There are two secrets to human happiness.
1) To be happy, count your blessings.
2) Happiness consists simply in knowing when you are happy. So often we look back and think how happy I was then or look forward to if only I could be happy again ... ("if only" is one of those abysses. Don’t go there!) When this stupendous realization came upon me—ahem—I ran it by my darling Polar Bear, who took it upon himself to start saying out of the blue, “Know what? I’m happy!” followed by a hug, and I did likewise. Happiness is an ego expression of joy. The triple-life involves three stages: happiness, joy, and bliss.
Happiness hides in the NOW of little things. I promised to share a few nutty ones as examples which I have discovered increasingly in old age and being handicapped, etc. But it all began many years ago, probably with my mother, who in her old age raced the upstairs toilet paper with the downstairs and remarked to the visiting plumber coming out of the loo, “Oh, you won the sweepstakes!”
For me it is a kind of classical animism. When we were married in 1980, I bought two brown plastic garbage pails to hold the ice at the reception. They looked like two monks, so I called the one in our kitchen Brother Lawrence and the other Brother Juniper. Brother Lawrence was a lay monk in Paris in the 1600’s and wrote a small volume called THE PRACTICE OF THE PRESENCE OF GOD, a series of letters to an aspiring novice. In it he explained that he felt closest to God among the pots and pans in the monastery kitchen! It is a charming little book and has endeared his presence now in my kitchen - I take time when I renew his plastic underwear to marvel how 400 yrs later his wisdom and good humor still live on and irradiate my own kitchen.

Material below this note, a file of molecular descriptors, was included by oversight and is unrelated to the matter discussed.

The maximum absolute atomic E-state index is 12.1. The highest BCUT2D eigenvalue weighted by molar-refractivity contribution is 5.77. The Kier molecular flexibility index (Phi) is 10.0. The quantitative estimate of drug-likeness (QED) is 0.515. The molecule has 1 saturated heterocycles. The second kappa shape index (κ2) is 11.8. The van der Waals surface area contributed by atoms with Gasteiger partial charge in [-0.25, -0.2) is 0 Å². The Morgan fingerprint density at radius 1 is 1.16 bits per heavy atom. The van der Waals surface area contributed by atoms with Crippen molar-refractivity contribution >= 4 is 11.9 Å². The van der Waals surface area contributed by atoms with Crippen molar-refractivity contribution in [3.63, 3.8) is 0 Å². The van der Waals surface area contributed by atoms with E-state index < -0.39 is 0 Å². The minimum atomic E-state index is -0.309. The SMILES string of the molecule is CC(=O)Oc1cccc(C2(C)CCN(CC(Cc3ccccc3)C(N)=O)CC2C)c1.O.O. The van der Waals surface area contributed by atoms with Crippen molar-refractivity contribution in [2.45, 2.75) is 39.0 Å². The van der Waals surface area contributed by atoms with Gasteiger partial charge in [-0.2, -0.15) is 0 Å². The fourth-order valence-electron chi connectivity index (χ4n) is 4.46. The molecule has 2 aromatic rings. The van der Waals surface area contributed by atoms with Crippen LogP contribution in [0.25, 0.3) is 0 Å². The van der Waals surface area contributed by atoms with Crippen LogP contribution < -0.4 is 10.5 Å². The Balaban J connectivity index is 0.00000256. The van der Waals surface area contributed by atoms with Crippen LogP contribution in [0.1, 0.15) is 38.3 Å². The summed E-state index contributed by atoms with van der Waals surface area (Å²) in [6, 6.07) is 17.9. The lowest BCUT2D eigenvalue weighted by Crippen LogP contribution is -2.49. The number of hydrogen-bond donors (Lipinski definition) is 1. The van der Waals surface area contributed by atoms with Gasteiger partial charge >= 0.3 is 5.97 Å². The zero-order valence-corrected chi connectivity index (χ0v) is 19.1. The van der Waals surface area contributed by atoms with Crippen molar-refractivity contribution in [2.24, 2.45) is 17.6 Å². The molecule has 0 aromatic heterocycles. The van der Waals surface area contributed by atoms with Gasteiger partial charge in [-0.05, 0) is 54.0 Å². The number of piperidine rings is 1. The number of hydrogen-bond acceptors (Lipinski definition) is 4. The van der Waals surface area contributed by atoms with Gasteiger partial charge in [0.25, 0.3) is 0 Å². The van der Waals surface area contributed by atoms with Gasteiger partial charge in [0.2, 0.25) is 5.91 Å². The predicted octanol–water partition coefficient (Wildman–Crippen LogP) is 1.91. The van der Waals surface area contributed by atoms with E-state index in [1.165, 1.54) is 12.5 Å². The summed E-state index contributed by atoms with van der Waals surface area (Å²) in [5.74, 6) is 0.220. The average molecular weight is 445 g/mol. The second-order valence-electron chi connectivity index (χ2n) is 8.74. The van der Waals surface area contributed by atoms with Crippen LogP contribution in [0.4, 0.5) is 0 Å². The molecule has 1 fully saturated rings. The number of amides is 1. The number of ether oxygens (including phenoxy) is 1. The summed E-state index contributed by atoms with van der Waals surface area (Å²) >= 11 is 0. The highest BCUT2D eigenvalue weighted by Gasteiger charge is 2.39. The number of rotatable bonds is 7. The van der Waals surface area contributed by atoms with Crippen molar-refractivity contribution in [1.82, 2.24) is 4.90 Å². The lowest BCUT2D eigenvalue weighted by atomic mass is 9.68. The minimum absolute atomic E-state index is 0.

Brother Juniper, patron saint of gardens, holds the birdseed.
I have a set of bath towels with animals upstairs that we bought for the grandchildren to use when they visited here. Whenever I rotate them into use I have to use a particular facecloth with flowers on it which then I can call flora and fauna!
We have a freezer called Niflheim in honor of the Norse myth of creation: The world was covered with ice and a celestial cow (Age of Taurus?) licked the first man and woman out of it, proved by the cowlick every baby is born with! Every family member calls it Niflheim. The icebox is the Igloo. Tivoli is the name of the downstairs "powder room," so called because the wallpaper features toy soldiers and ballerinas. In Copenhagen there are still the Tivoli Gardens, a nineteenth-century ancestor of a miniature Disneyland with uniformed toy soldiers, and the Royal Ballet of Denmark is famous. I keep this wallpaper, to Beth’s yuck, because clients coming from afar are sometimes apprehensive about having their chart read, etc. They usually are amused and comforted by the humor.
Everything in my living room contains a memory, an association, a classical or historical allusion, and becomes a source of poignancy, historical speculation, or happiness.
So the first layer of happiness for me is in little things. They connect me inevitably to the bigger things they embody.
I would love to hear that I am not the only nutcase among us!
Imagine my delight in finding out that Jung named his pots and pans! And wrote of “die Tuecke des Objekts”—the mischief of objects. It never pays to cuss a "thing" that won’t work ... and I believe I have written already of Chuang Tzu and the raccoons. If not, let me know!